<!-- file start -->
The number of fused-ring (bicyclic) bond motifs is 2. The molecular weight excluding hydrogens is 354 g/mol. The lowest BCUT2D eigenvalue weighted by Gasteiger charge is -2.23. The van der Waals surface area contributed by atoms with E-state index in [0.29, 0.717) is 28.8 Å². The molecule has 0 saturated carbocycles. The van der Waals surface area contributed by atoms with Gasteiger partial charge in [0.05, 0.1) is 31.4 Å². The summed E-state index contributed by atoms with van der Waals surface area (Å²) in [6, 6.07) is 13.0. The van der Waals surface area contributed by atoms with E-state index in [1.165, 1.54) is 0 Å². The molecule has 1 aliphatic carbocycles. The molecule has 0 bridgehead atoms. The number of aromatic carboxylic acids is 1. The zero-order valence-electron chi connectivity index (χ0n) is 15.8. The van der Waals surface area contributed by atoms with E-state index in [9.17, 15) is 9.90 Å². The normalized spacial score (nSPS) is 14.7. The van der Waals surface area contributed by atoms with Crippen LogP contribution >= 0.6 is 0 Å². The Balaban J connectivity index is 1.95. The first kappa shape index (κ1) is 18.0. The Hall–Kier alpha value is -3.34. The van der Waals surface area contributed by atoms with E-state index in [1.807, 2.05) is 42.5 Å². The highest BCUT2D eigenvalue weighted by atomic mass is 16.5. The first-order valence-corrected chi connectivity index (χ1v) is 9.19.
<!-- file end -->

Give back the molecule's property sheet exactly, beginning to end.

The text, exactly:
The number of fused-ring (bicyclic) bond motifs is 2. The molecular weight excluding hydrogens is 354 g/mol. The lowest BCUT2D eigenvalue weighted by Gasteiger charge is -2.23. The van der Waals surface area contributed by atoms with E-state index in [0.29, 0.717) is 28.8 Å². The molecule has 0 saturated carbocycles. The van der Waals surface area contributed by atoms with Gasteiger partial charge in [0.05, 0.1) is 31.4 Å². The summed E-state index contributed by atoms with van der Waals surface area (Å²) in [6, 6.07) is 13.0. The van der Waals surface area contributed by atoms with E-state index in [1.165, 1.54) is 0 Å². The molecule has 1 aliphatic carbocycles. The molecule has 0 bridgehead atoms. The number of aromatic carboxylic acids is 1. The zero-order valence-electron chi connectivity index (χ0n) is 15.8. The van der Waals surface area contributed by atoms with E-state index in [9.17, 15) is 9.90 Å². The normalized spacial score (nSPS) is 14.7. The van der Waals surface area contributed by atoms with Crippen LogP contribution >= 0.6 is 0 Å². The Balaban J connectivity index is 1.95. The first kappa shape index (κ1) is 18.0. The Hall–Kier alpha value is -3.34. The van der Waals surface area contributed by atoms with E-state index in [1.807, 2.05) is 42.5 Å². The highest BCUT2D eigenvalue weighted by atomic mass is 16.5. The first-order valence-corrected chi connectivity index (χ1v) is 9.19.